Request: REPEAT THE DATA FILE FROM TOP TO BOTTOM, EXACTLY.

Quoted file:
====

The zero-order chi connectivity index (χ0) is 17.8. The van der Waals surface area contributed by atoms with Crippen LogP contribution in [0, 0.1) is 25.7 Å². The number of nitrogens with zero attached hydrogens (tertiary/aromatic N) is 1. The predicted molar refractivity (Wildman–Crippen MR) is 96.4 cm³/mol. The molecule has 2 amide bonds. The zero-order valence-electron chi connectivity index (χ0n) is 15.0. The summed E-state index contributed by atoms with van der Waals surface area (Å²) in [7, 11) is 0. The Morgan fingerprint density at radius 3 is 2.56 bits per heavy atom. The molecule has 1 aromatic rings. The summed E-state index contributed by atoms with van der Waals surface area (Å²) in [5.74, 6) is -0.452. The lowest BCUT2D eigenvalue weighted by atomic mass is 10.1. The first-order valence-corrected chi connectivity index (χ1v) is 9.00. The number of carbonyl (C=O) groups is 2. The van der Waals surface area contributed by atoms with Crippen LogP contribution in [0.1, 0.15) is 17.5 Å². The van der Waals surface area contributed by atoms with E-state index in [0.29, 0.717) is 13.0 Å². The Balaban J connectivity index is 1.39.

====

The zero-order chi connectivity index (χ0) is 17.8. The van der Waals surface area contributed by atoms with Crippen LogP contribution in [0, 0.1) is 25.7 Å². The number of nitrogens with zero attached hydrogens (tertiary/aromatic N) is 1. The predicted molar refractivity (Wildman–Crippen MR) is 96.4 cm³/mol. The molecule has 2 amide bonds. The zero-order valence-electron chi connectivity index (χ0n) is 15.0. The summed E-state index contributed by atoms with van der Waals surface area (Å²) in [7, 11) is 0. The Morgan fingerprint density at radius 3 is 2.56 bits per heavy atom. The molecule has 1 aromatic rings. The summed E-state index contributed by atoms with van der Waals surface area (Å²) in [5.74, 6) is -0.452. The lowest BCUT2D eigenvalue weighted by atomic mass is 10.1. The first-order valence-corrected chi connectivity index (χ1v) is 9.00. The number of carbonyl (C=O) groups is 2. The van der Waals surface area contributed by atoms with Crippen LogP contribution in [0.1, 0.15) is 17.5 Å². The van der Waals surface area contributed by atoms with E-state index in [0.29, 0.717) is 13.0 Å². The Balaban J connectivity index is 1.39.